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Bilder des Tages

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Pictures of the day
German
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Archäologen bergen zwei mittelalterliche Schiffe aus dem 13. bis 14. Jahrhundert, die im Sommer zufällig entdeckt worden waren. Foto: Jens Büttner.
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Archaeologists recover two medieval ships from the 13th or 14th century, which had been discovered by chance in the summer. Photo: Jens Büttner.
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Bilder des Tages - NDZ: Nachrichten & Infos der Neuen Deister-Zeitung - Neue Deister-Zeitung Ein Forschungstaucher hebt ein Holzstück einer mittelalterlichen Kogge vor dem Hafen von Wismar aus der Ostsee. Archäologen bergen zwei mittelalterliche Schiffe aus dem 13. bis 14. Jahrhundert, die im Sommer zufällig entdeckt worden waren. Foto: Jens Büttner Zum Seitenanfang
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Donauwörth: Stadt Donauwörth will 700 Jahre altes Haus abreißen

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Donauwörth: Town of Donauwörth want demolishing 700 years old House
German
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Bis in diese große Historie des Mittelalters, nämlich ins frühe 14. Jahrhundert, reicht die Geschichte des Donauwörther Wagenknechthauses zurück.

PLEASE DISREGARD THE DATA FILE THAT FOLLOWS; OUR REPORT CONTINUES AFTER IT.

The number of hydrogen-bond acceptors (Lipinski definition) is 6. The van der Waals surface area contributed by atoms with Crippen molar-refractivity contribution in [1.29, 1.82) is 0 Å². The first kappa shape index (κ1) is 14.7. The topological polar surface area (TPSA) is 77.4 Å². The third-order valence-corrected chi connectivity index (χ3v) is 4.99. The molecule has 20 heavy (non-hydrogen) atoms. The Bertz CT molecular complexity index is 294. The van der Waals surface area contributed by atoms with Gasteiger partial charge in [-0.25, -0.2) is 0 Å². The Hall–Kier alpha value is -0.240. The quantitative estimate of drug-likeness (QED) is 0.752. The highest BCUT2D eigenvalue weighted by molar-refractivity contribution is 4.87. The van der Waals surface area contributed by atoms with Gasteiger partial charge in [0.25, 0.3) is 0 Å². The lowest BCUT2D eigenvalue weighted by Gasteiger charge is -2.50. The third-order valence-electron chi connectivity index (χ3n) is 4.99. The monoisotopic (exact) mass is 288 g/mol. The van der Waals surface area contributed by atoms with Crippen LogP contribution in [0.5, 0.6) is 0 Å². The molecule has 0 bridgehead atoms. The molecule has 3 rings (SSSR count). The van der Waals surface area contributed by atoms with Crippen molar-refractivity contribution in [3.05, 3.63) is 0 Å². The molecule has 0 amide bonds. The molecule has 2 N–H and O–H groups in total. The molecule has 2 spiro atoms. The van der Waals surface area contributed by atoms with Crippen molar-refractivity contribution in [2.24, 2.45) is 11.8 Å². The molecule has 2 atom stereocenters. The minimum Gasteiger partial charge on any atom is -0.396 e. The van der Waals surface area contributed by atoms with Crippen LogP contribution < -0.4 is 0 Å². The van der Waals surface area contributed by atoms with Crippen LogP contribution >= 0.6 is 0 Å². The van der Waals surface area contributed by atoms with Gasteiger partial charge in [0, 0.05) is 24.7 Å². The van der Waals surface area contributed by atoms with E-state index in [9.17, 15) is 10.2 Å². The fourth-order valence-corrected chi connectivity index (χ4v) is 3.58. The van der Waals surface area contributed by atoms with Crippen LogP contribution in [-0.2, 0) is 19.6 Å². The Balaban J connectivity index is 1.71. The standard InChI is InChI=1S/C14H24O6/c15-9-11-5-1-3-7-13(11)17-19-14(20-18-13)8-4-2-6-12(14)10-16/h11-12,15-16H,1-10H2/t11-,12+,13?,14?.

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In this great history of the middle ages, namely in the early 14th century, dates back the history of the House of the Wagenknecht at Donauwörth.
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Das Wagenknechthaus in Donauwörth ist eines der ältesten Häuser in Bayern. Die Stadt will es abreißen. Dabei wäre eine Sanierung und Nutzung durchaus möglich, sagen Denkmalpfleger. Von Angela Bachmair Freie Reichsstadt – das hat einen noblen Klang, der weit in die Geschichte zurückreicht. „Mein liebes werd“ soll der legendäre Stauferkaiser Friedrich II. im 13. Jahrhundert sein Donauwörth genannt haben, die Stadt, die seit 1193 den Staufer-Adler im Wappen führte, die Reichs-Münzstätte und königliche Messe war, die als Reichsstadt später von Kaiser Karl IV. mit eigener Gerichtsbarkeit privilegiert wurde.Bis in diese große Historie des Mittelalters, nämlich ins frühe 14. Jahrhundert, reicht die Geschichte des Donauwörther Wagenknechthauses ...